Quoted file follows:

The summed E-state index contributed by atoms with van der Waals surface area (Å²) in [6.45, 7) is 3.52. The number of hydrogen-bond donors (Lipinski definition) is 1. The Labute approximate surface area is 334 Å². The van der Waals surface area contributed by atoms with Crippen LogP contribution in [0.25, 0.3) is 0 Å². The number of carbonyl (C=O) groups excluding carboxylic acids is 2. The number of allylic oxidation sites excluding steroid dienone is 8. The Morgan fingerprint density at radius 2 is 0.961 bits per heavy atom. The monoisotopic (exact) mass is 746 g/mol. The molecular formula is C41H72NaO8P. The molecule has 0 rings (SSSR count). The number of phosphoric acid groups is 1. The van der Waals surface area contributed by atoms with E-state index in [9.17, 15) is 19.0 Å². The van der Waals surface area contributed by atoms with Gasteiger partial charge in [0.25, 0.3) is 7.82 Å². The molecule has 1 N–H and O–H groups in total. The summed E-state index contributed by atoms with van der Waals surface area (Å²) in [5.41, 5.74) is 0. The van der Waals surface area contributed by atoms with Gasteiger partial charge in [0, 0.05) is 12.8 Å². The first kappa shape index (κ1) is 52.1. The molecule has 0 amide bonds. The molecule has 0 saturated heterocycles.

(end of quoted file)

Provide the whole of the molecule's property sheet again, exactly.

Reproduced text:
The summed E-state index contributed by atoms with van der Waals surface area (Å²) in [6.45, 7) is 3.52. The number of hydrogen-bond donors (Lipinski definition) is 1. The Labute approximate surface area is 334 Å². The van der Waals surface area contributed by atoms with Crippen LogP contribution in [0.25, 0.3) is 0 Å². The number of carbonyl (C=O) groups excluding carboxylic acids is 2. The number of allylic oxidation sites excluding steroid dienone is 8. The Morgan fingerprint density at radius 2 is 0.961 bits per heavy atom. The monoisotopic (exact) mass is 746 g/mol. The molecular formula is C41H72NaO8P. The molecule has 0 rings (SSSR count). The number of phosphoric acid groups is 1. The van der Waals surface area contributed by atoms with E-state index in [9.17, 15) is 19.0 Å². The van der Waals surface area contributed by atoms with Gasteiger partial charge in [0.25, 0.3) is 7.82 Å². The molecule has 1 N–H and O–H groups in total. The summed E-state index contributed by atoms with van der Waals surface area (Å²) in [5.41, 5.74) is 0. The van der Waals surface area contributed by atoms with Gasteiger partial charge in [0, 0.05) is 12.8 Å². The first kappa shape index (κ1) is 52.1. The molecule has 0 amide bonds. The molecule has 0 saturated heterocycles.